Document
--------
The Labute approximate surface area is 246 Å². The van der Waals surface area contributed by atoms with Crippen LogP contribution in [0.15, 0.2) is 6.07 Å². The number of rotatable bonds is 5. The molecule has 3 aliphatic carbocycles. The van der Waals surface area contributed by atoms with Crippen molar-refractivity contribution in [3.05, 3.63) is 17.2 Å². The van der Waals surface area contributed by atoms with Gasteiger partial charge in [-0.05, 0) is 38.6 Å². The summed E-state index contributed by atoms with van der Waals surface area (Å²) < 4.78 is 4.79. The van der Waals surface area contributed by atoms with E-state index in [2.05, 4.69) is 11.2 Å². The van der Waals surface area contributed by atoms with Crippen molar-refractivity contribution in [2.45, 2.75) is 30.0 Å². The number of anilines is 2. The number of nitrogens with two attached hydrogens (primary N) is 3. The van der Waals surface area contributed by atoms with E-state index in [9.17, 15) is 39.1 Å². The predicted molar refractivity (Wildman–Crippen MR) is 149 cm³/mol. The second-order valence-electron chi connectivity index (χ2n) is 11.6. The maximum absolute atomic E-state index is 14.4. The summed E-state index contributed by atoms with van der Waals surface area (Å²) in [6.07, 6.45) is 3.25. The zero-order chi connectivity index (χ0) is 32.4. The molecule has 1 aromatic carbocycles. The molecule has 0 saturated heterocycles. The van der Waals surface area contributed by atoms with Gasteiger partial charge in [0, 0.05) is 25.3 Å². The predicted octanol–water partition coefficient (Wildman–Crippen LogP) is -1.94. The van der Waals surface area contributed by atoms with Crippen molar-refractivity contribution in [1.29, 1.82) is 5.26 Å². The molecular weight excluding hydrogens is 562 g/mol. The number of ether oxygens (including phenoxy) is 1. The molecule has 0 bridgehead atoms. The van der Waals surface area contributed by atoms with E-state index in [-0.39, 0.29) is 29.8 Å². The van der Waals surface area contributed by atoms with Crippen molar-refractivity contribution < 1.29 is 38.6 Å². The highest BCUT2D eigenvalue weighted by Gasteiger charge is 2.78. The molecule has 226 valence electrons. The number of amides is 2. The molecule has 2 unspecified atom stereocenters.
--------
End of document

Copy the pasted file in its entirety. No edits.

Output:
The Labute approximate surface area is 246 Å². The van der Waals surface area contributed by atoms with Crippen LogP contribution in [0.15, 0.2) is 6.07 Å². The number of rotatable bonds is 5. The molecule has 3 aliphatic carbocycles. The van der Waals surface area contributed by atoms with Crippen molar-refractivity contribution in [3.05, 3.63) is 17.2 Å². The van der Waals surface area contributed by atoms with Gasteiger partial charge in [-0.05, 0) is 38.6 Å². The summed E-state index contributed by atoms with van der Waals surface area (Å²) < 4.78 is 4.79. The van der Waals surface area contributed by atoms with E-state index in [2.05, 4.69) is 11.2 Å². The van der Waals surface area contributed by atoms with Crippen molar-refractivity contribution in [2.45, 2.75) is 30.0 Å². The number of anilines is 2. The number of nitrogens with two attached hydrogens (primary N) is 3. The van der Waals surface area contributed by atoms with E-state index in [9.17, 15) is 39.1 Å². The predicted molar refractivity (Wildman–Crippen MR) is 149 cm³/mol. The second-order valence-electron chi connectivity index (χ2n) is 11.6. The maximum absolute atomic E-state index is 14.4. The summed E-state index contributed by atoms with van der Waals surface area (Å²) in [6.07, 6.45) is 3.25. The zero-order chi connectivity index (χ0) is 32.4. The molecule has 1 aromatic carbocycles. The molecule has 0 saturated heterocycles. The van der Waals surface area contributed by atoms with Gasteiger partial charge in [0, 0.05) is 25.3 Å². The predicted octanol–water partition coefficient (Wildman–Crippen LogP) is -1.94. The van der Waals surface area contributed by atoms with Crippen molar-refractivity contribution in [1.29, 1.82) is 5.26 Å². The molecular weight excluding hydrogens is 562 g/mol. The number of ether oxygens (including phenoxy) is 1. The molecule has 0 bridgehead atoms. The van der Waals surface area contributed by atoms with E-state index in [-0.39, 0.29) is 29.8 Å². The van der Waals surface area contributed by atoms with Crippen molar-refractivity contribution < 1.29 is 38.6 Å². The highest BCUT2D eigenvalue weighted by Gasteiger charge is 2.78. The molecule has 226 valence electrons. The number of amides is 2. The molecule has 2 unspecified atom stereocenters.